Inclusive Markets

Inclusive Markets

How Inclusive are Markets from the Micro-Entrepreneur's Perspective?

The terms markets and economy are often interchangeably used. I have called this post inclusive markets rather than inclusive economy which will be the topic for another time. UNDP defines inclusive markets as follows: “ that extend choices and opportunities to the poor (and other excluded groups) as producers, consumers and wage earners.”

In simple terms

“A market is a medium that allows buyers and sellers of specific goods or service to interact in order to facilitate an exchange. “ (Investopedia).

It can be at a physical location or virtual. Apart from specific products or services, markets can also be defined by the main player's characteristics such as age, income, education, etc. They can be permanent or temporary. Markets are part of an economy which the same source defines as “the large set of inter-related production and consumption activities that aid in determining how scarce resources are allocated. This is also known as an economic system.”



Markets exist and new markets emerge as long as there are sufficient numbers of participants to exchange goods, services or information. Both, the supply and demand sides usually expect to gain from this exchange. While the type of goods, services and information traded attract certain groups of people, it is often the income, educational, social, religious, and cultural backgrounds of people that prevents them from accessing markets. Subsequently, they are unable to pursue opportunities that would improve their lives. More inclusive markets generally accelerate economic growth.



As markets have many different types of participants , such as private consumers, businesses, corporates and governments, the transactions are not only regulated by money but also legal regulations, processes and systems, resulting in many types of possible barriers. Such barriers are not always visible to those who are not affected, they can be unintentional (dress or behaviour codes) and participants can be fully or only partially effected. In the following, I would like to highlight some of the barriers specific to micro-entrepreneurs:


  1. Infrastructure & Transport:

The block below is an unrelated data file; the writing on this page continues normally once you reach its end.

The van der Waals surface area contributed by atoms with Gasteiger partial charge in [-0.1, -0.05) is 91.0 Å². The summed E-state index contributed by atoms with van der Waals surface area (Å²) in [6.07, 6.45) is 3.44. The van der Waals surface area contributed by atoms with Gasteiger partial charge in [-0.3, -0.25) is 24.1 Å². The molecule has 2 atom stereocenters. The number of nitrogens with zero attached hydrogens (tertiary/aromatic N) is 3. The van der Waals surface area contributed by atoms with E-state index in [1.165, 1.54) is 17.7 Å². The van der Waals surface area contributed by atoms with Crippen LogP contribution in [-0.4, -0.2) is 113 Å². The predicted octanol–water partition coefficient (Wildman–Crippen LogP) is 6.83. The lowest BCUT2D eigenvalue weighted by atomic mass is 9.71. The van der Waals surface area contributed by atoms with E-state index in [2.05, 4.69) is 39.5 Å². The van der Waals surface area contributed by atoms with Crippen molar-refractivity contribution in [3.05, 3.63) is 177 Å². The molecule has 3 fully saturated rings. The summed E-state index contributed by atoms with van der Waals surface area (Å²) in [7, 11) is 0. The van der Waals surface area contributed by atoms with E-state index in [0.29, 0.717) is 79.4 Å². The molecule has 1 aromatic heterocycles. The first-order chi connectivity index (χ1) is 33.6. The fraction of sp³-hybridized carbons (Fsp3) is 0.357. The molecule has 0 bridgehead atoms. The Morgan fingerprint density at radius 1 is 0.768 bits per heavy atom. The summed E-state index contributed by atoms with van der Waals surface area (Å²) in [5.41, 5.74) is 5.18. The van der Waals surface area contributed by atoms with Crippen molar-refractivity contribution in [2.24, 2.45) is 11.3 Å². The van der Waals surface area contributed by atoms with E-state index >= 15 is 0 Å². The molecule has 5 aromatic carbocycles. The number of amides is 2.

Dan is one of millions of micro-entrepreneurs who rise very early to carry all of his stock from a local storage to his small stand he rents at a shopping centre. Come rain or sunshine. Due to repeated break-ins into a rented storage-space underneath a bridge at a railway station, he found a safer storage in the mens' toilet overnight inside the railway station. In front of the railway station, there are many women with all types of products spread out in front of them. In the evening, they carry the heavy bags filled with unsold goods on their heads and shoulders back to their homes or use mini-buses. The more sophisticated stands have tables, shelves and sun-screens, all of them are temporary structures for the day. Few of them are as “wealthy” to own cars or vans like a flower seller transporting water containers and flowers to a side-walk spot opposite a shopping centre. In cities, there is immense competition for trading spaces which sometimes end violently, either among traders or with the police driving them away from zones declared as non-trading. Friction caused by competition perceived as unfair, blockage of business entrances and other irritations, cause business-rates paying stores and shops to lobby City managers to impose and enforce stricter trading rules.

  2. Micro-entrepreneurs' commutes into cities are long, arduous and expensive. Most use public transport which limits stock quantities they can carry with them. Paying for storage closer to where businesses are operated cuts into profits. In no other city in the developed world, have we ever observed such long queues of mini-buses and public buses in the bus-lanes on motorways slowly winding into the cities than in South Africa. Mini-bus drivers mediately head back to the townships for another load as soon as they have unloaded their passengers in the city. Many of the the mini-bus drivers ignore traffic rules and endanger lives. Horrific accidents are not rare and are part of the risks micro-entrepreneurs take.

  3. Internet Access, affordable mobile devices and data, content: Although 2g coverage is near 100% in developing countries, internet enabling 3g is still lagging behind, particularly in rural areas. The cost either puts internet access out of reach for many or prevents users from making full use of the internet. The majority still use feature phones as their only digital device. For this and other reasons, many potentially useful business apps available for smart-phones and online use are not accessible to entrepreneurs in developing countries. The acceleration of the development of, home-grown content for mobile users also depends on internet access and affordability.

  4. Banking: most transactions between micro-entrepreneurs and their customers are in cash. Depositing cash and bank accounts fees are far more expensive than in industrialised countries. Apart from fees, a distrust towards banks and the physical distances to the next bank or ATM, lead many to deposit money in unconventional places bearing higher risk.

  5. Access to finance: loans to micro-entrepreneurs are costly and risky. If formal and regulated funders are available, interest rates tend to exceed those offered to established businesses by far. Many micro-entrepreneurs resort to informal lenders charging exorbitant interest rates. Alternative types of funding such as finance leases and hire purchases are mostly unavailable to micro-entrepreneurs.